Despite the success of his 2002 team, the 2003 Raiders had a losing record. After his team got off to a 2-5 start, many of his players, in particular Charles Woodson, publicly demonized the coach, even suggesting that Callahan was deliberately trying to sabotage the season. Apparently, his accusations of strife and mutiny within the clubhouse were corroborated by others, including veteran receiver Tim Brown. Callahan, his supporters claim, had recognized that the team was aging and needed younger talent. To get it, he would have to cut existing salaries, an assertion that did not sit well with many of the team's veterans. On Nov. 30, after a 22-8 loss to the Denver Broncos, Callahan said the Raiders must have been "the dumbest team in America in terms of playing the game." After a lackluster 4-12 season, due to the injury to quarterback Rich Gannon and despite having led the Raiders to a Super Bowl a year earlier, Callahan was fired by Raiders owner Al Davis. Callahan was also the last Raider coach to have posted a winning season.

Nebraska Cornhuskers[edit | edit source]

Soon after being fired by the Raiders, Callahan was hired at Nebraska. This would mark the first time in over four decades (since the hiring of Bob Devaney in 1962) that the Cornhuskers would be led by a head coach with no direct ties to the university either as a player or an assistant coach.

In his first season at Nebraska (2004), Callahan finished 5-6, giving the Cornhuskers their first losing season in more than 40 years. He had introduced the West Coast offense to a program that had traditionally relied on a strong option running attack.

The Cornhuskers finished 8-4 during his second season and won the 2005 Alamo Bowl by defeating No. 20 Michigan, 32-28. The 7-4 Wolverines were the highest-ranked opponent that Nebraska had defeated since a 20-10 win over No. 2 Oklahoma in October 2001. The Wolverines also were the highest-ranked opponent defeated by Nebraska away from home since a 66-17 win over Northwestern in the 2000 Alamo Bowl.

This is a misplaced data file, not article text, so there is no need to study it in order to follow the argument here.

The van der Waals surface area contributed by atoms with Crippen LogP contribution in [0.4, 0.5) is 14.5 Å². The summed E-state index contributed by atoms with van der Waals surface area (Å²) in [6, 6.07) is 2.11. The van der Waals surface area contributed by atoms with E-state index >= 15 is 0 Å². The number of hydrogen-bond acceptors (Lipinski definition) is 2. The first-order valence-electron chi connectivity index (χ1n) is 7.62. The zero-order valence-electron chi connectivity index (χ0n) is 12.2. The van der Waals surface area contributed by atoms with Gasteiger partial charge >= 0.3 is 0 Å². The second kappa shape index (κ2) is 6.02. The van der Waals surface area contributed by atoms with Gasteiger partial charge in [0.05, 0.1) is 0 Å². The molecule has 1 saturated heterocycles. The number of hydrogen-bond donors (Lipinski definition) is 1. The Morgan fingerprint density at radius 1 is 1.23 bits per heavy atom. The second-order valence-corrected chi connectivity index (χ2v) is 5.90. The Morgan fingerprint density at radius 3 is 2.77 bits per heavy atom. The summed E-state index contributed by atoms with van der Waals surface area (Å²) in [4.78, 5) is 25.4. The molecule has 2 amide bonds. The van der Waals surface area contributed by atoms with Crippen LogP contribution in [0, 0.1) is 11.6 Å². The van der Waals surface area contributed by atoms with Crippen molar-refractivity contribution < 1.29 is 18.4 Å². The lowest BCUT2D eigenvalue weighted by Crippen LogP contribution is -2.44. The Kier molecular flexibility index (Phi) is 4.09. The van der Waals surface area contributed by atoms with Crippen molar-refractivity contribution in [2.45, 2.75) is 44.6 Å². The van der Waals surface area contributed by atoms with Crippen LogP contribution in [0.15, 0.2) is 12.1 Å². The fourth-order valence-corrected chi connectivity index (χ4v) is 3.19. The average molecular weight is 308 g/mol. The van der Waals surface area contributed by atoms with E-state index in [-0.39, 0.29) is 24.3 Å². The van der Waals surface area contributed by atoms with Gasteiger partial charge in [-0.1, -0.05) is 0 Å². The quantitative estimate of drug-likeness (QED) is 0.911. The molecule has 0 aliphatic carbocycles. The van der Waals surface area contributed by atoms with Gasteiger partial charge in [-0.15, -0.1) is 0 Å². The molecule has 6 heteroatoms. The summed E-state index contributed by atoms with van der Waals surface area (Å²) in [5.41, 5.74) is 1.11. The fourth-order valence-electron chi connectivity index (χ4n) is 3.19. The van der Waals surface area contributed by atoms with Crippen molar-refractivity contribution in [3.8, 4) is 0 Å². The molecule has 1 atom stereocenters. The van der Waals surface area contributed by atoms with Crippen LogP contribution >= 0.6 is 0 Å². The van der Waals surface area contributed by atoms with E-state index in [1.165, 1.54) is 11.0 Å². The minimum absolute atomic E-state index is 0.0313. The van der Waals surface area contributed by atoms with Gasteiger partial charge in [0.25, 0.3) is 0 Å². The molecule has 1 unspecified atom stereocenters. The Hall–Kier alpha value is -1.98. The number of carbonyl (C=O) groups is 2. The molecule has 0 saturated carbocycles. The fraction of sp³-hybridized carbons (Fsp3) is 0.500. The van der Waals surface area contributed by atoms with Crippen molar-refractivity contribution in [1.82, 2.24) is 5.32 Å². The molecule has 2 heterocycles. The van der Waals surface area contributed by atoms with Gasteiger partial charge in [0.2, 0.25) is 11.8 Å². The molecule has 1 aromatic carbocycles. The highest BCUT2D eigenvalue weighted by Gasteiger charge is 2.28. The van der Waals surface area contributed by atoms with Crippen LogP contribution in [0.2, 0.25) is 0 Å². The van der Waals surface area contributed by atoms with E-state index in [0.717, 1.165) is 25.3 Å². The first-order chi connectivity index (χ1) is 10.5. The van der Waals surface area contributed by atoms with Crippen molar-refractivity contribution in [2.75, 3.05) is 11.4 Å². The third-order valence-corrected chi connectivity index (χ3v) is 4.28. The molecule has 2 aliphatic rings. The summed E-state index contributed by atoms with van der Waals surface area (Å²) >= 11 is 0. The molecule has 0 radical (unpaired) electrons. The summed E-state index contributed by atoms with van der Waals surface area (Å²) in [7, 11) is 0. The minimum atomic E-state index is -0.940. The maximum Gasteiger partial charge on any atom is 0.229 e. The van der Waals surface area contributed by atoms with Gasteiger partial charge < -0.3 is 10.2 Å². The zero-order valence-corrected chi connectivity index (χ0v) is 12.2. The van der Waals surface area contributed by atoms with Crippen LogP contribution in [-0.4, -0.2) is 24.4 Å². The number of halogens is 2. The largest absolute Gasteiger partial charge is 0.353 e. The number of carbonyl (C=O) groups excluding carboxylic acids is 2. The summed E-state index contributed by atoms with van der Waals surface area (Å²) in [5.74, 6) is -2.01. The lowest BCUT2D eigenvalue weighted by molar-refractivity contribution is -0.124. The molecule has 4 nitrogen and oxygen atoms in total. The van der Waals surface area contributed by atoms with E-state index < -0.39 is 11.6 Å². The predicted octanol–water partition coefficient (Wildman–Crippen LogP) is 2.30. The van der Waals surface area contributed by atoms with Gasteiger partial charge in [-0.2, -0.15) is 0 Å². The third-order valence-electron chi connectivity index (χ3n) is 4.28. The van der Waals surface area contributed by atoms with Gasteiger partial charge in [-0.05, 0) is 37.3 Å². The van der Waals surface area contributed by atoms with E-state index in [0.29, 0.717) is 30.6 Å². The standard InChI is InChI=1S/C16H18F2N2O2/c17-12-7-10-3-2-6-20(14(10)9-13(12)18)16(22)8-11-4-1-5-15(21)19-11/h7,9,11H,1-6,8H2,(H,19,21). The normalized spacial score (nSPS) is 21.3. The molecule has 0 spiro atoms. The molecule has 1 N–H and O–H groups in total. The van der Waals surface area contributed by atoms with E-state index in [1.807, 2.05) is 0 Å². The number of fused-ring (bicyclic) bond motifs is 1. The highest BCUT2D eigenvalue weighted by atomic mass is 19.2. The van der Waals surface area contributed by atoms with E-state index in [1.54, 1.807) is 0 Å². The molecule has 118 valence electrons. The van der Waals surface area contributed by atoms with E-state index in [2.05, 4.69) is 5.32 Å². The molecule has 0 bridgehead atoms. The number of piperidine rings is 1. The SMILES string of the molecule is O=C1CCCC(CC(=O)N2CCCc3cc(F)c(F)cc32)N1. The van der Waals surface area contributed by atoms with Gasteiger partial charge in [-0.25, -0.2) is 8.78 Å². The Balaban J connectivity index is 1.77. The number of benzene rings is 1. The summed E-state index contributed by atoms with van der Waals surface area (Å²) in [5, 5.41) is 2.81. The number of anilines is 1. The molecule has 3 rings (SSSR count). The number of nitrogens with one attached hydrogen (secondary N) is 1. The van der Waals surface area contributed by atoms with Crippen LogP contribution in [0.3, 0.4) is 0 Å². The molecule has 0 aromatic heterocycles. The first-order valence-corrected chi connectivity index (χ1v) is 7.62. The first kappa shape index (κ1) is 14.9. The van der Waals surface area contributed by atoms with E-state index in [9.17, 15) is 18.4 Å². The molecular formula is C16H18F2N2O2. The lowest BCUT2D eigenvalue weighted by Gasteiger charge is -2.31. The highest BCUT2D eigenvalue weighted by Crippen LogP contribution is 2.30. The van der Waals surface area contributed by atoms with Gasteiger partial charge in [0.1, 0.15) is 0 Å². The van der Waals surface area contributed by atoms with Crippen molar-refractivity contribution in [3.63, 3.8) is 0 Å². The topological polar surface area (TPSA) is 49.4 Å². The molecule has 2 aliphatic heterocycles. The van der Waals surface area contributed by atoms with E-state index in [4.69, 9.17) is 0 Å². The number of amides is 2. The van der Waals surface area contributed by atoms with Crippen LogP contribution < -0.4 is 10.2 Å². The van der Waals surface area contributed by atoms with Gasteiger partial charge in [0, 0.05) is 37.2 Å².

The 2006 team finished 9-5 and won the Big 12 North for the first time since 1999. The win over then No. 24-ranked Texas A&M marked Nebraska's first ever road win over a ranked Big 12 South team.

Many expected that the 2007 season would be a breakthrough year for Nebraska. However, the team fell well short of expectations. Nebraska was beaten by USC 49-31 in a nationally-televised September 15 game, being outrushed by a 313 to 31 margin but outgaining USC in the passing game 389 to 144[1]. A 41-6 thumping by Missouri started a five-game losing streak--the Huskers' first since 1958[2]. On October 15, 2007, Steve Pederson, the athletic director who had hired Callahan, was fired. Pederson was replaced on an interim basis by Nebraska's legendary former head coach, Tom Osborne.

On November 3, the Cornhuskers suffered a 76-39 pounding at the hands of Kansas. It was the most points a Cornhusker team had ever surrendered at the time. The Huskers followed this performance a week later with a win, scoring 73 points against Kansas State.

On November 24, 2007, a day after a 65-51 loss to rival Colorado, Callahan arrived at the team's practice facility at 6:30 a.m. He met briefly with Osborne and was fired. As he left the complex, he waved to reporters gathered outside. Osborne announced during a press conference held at the school that despite Callahan's ouster[3], he would still earn $3.1 million as part of his buyout[4].